David Cameron’s Conservatives and Nick Clegg’s Liberal Democrats have set forth a seven-page outline agreement on policies that will be fleshed out in the days ahead.
Deficit reduction is priority one. Agreement to cut £6 billion from non-frontline services in the current fiscal year, less than one percent of the estimated deficit, is only a token. Chancellor of the Exchequer George Osborne is to present an emergency budget within 50 days that specifies short- and long-term reduction plans. The document hints at the timing of reductions: “Credibility depends on its long-term deliverability, not just the depth of immediate cuts.” Translation? No large immediate cuts. Indeed, the agreement promises to increase real spending on the National Health Service, provide new funding for disadvantaged pupils, maintain Britain’s strategic deterrent, and heighten guarantees for public sector pensions. Agreed-upon tax measures amount to offsetting increases and decreases in taxation with little impact on the deficit. We will have to wait until early July to judge if the coalition’s commitment to deficit reduction is serious.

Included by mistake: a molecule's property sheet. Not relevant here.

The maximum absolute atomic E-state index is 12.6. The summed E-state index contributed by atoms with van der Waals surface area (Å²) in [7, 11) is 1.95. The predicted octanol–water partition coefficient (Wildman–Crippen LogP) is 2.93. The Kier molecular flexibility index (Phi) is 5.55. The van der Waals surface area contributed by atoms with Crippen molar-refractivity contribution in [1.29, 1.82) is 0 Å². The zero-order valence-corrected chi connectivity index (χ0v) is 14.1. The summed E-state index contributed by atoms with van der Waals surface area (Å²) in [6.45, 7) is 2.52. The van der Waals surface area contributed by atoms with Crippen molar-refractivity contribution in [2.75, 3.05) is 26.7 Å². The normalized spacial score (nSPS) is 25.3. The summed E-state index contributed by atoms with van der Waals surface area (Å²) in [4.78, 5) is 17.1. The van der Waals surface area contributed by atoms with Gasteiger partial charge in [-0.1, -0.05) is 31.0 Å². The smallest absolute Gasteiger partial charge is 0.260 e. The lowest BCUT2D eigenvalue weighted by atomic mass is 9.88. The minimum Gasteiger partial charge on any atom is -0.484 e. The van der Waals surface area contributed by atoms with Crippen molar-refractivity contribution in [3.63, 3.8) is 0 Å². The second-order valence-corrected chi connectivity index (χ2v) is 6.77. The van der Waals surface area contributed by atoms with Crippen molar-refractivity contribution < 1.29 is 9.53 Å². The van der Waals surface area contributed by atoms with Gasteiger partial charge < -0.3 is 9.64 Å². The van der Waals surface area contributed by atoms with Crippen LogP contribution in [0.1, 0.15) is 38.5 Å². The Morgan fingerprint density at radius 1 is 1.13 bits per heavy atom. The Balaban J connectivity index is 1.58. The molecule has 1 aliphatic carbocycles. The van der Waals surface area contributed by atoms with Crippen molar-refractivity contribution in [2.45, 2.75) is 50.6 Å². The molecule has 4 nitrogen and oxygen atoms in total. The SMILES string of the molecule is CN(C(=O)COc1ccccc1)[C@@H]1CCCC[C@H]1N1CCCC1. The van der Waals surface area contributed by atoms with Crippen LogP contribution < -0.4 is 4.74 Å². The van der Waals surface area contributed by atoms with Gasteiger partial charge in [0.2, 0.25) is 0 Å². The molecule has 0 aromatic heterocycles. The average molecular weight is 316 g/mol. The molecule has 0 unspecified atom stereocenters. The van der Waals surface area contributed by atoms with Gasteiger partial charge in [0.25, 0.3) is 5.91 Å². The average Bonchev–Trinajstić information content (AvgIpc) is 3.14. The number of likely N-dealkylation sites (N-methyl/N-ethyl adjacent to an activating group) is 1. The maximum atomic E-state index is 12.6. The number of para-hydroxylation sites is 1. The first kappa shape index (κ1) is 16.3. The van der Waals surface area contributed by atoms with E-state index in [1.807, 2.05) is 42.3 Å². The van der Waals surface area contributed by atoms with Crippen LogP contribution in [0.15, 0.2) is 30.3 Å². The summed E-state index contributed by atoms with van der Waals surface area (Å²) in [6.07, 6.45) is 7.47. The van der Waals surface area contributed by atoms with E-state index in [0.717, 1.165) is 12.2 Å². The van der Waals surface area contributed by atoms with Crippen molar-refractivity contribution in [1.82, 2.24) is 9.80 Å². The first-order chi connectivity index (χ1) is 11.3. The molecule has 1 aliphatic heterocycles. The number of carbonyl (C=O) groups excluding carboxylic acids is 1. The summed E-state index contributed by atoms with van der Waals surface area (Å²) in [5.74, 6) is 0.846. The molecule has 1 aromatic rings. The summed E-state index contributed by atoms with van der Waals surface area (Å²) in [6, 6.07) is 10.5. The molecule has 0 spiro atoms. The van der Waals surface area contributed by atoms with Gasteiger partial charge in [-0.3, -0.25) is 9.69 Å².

Political reform has the potential to profoundly change British politics. The document states that the House of Lords will become largely or wholly elected on the basis of proportional representation in accordance with each party’s share of the total vote. A single, long term is envisaged, which will turn over the new House of Lords (or Senate if renamed) every six or eight years depending on the chosen term. Current peers can remain in the Lords but no new peers will serve unless they are among the winning members in a party’s candidate list. When (and if, if the coalition collapses before 2011) the reform becomes law, it will end over 600 years of tradition. Appointment to a lordship will become purely titular with no political position in Parliament.
Reform of the House of Commons is less clear. The coalition has agreed to have a referendum on an alternative system of voting in place of the current first-past-the-post regime. Precise details on a new voting system are not specified in the agreement.